We never said you shouldn’t dress chickens up for Halloween, CDC clarifies

Illustration for article titled We never said you shouldn’t dress chickens up for Halloween, CDC clarifies
Photo: ForeverMoore Photography (iStock)

As the caretaker for five backyard chickens, I received texts from numerous friends linking to stories about the Centers For Disease Control’s warning against dressing chickens in Halloween costumes. That wasn’t high on my list of October activities anyway—I once attempted to correct my chicken’s pendulous crop by slipping a cut-up tube sock onto her chest, and I ended up with scratches from fingertip to shoulder. Chickens don’t really like wearing clothing.


But that aside, it turns out the CDC issued no anti-chicken-costume guidance—the news was misreported. So let’s set the record straight: Go ahead and turn your hen into a witch or whatever, if that’s your thing.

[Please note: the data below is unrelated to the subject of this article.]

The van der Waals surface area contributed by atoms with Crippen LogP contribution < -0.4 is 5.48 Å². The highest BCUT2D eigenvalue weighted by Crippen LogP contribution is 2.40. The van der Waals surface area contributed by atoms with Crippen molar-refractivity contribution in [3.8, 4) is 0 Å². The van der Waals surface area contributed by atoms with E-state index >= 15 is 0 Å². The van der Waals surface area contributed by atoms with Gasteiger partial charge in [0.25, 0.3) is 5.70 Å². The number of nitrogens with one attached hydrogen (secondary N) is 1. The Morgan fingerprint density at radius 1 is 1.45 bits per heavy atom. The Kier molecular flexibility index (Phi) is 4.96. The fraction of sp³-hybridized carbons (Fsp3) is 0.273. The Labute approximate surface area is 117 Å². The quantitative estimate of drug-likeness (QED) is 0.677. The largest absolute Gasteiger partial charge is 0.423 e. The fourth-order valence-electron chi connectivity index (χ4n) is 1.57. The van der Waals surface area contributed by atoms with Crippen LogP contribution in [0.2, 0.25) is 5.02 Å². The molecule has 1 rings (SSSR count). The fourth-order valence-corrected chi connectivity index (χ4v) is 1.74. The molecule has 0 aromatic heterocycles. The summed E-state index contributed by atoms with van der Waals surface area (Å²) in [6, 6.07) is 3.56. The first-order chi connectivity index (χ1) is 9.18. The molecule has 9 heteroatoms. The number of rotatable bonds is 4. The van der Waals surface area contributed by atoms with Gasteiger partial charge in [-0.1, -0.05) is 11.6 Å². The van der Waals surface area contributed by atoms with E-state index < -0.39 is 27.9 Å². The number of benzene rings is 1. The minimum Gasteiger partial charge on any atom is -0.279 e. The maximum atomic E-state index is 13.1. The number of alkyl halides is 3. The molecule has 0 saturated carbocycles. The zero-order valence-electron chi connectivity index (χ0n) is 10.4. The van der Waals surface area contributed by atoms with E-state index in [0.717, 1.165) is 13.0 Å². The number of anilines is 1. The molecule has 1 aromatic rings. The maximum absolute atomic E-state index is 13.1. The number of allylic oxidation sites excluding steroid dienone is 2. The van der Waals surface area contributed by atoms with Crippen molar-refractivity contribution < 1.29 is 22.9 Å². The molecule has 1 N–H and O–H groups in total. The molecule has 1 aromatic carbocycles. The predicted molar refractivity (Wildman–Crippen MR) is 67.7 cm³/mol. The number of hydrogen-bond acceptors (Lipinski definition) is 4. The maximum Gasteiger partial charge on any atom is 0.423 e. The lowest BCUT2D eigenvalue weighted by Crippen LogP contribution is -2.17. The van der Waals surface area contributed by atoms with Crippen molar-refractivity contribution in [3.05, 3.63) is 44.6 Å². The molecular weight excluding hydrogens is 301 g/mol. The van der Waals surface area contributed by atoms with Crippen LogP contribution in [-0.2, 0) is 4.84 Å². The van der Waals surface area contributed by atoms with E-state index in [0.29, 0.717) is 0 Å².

It’s unclear where the initial rumor about the CDC’s no-chicken-costume policy came from. There’s no anti-costume warning on the agency’s website, though the CDC has issued guidelines for safe handling and keeping of backyard poultry. (Namely: “Don’t kiss your birds or snuggle them.”)

As long as chicken owners take precautions to make sure they’re not spreading salmonella—wash hands, don’t let chickens inside a house, don’t eat or drink in the areas where chickens live—then it should be fine to dress them up like Hennifer Lopez or Feather Flocklear or Chick Jagger. Maybe just put on a thick pair of elbow-high work gloves first.

Kate Bernot is a freelance writer and a certified beer judge. She was previously managing editor at The Takeout.


“Hennifer Lopez or Feather Flocklear or Chick Jagger”

Well done.